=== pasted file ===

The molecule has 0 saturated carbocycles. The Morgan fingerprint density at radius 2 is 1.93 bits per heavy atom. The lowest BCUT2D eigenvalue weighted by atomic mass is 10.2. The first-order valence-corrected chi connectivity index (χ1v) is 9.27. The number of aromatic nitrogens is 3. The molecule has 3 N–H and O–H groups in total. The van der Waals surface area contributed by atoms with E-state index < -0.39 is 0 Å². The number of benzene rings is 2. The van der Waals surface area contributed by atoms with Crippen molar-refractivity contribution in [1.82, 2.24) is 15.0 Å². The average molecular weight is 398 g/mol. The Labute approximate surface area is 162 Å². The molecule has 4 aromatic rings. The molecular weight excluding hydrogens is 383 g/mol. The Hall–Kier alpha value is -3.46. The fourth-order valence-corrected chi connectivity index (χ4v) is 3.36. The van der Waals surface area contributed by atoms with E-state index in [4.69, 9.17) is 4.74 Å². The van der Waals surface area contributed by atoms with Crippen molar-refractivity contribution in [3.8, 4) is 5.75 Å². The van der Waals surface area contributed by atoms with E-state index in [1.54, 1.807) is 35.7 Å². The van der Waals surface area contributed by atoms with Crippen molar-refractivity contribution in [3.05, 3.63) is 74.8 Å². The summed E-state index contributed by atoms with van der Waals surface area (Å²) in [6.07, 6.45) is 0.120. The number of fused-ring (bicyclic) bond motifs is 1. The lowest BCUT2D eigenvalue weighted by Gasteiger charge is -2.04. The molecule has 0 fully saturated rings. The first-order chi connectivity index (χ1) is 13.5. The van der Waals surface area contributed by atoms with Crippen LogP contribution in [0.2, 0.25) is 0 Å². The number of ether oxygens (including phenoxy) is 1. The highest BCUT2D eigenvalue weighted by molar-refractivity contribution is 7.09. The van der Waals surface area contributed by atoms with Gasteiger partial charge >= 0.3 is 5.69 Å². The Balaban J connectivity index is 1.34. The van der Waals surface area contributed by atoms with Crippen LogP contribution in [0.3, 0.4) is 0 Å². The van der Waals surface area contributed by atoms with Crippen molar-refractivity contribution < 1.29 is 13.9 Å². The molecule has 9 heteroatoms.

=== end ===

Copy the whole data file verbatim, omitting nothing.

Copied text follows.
The molecule has 0 saturated carbocycles. The Morgan fingerprint density at radius 2 is 1.93 bits per heavy atom. The lowest BCUT2D eigenvalue weighted by atomic mass is 10.2. The first-order valence-corrected chi connectivity index (χ1v) is 9.27. The number of aromatic nitrogens is 3. The molecule has 3 N–H and O–H groups in total. The van der Waals surface area contributed by atoms with E-state index < -0.39 is 0 Å². The number of benzene rings is 2. The van der Waals surface area contributed by atoms with Crippen molar-refractivity contribution in [1.82, 2.24) is 15.0 Å². The average molecular weight is 398 g/mol. The Labute approximate surface area is 162 Å². The molecule has 4 aromatic rings. The molecular weight excluding hydrogens is 383 g/mol. The Hall–Kier alpha value is -3.46. The fourth-order valence-corrected chi connectivity index (χ4v) is 3.36. The van der Waals surface area contributed by atoms with E-state index in [4.69, 9.17) is 4.74 Å². The van der Waals surface area contributed by atoms with Crippen molar-refractivity contribution in [3.8, 4) is 5.75 Å². The van der Waals surface area contributed by atoms with E-state index in [1.54, 1.807) is 35.7 Å². The van der Waals surface area contributed by atoms with Crippen molar-refractivity contribution in [3.05, 3.63) is 74.8 Å². The summed E-state index contributed by atoms with van der Waals surface area (Å²) in [6.07, 6.45) is 0.120. The number of fused-ring (bicyclic) bond motifs is 1. The lowest BCUT2D eigenvalue weighted by Gasteiger charge is -2.04. The molecule has 0 fully saturated rings. The first-order chi connectivity index (χ1) is 13.5. The van der Waals surface area contributed by atoms with Crippen LogP contribution in [0.2, 0.25) is 0 Å². The number of ether oxygens (including phenoxy) is 1. The highest BCUT2D eigenvalue weighted by molar-refractivity contribution is 7.09. The van der Waals surface area contributed by atoms with Gasteiger partial charge >= 0.3 is 5.69 Å². The Balaban J connectivity index is 1.34. The van der Waals surface area contributed by atoms with Crippen LogP contribution in [0.3, 0.4) is 0 Å². The van der Waals surface area contributed by atoms with Crippen molar-refractivity contribution < 1.29 is 13.9 Å². The molecule has 9 heteroatoms.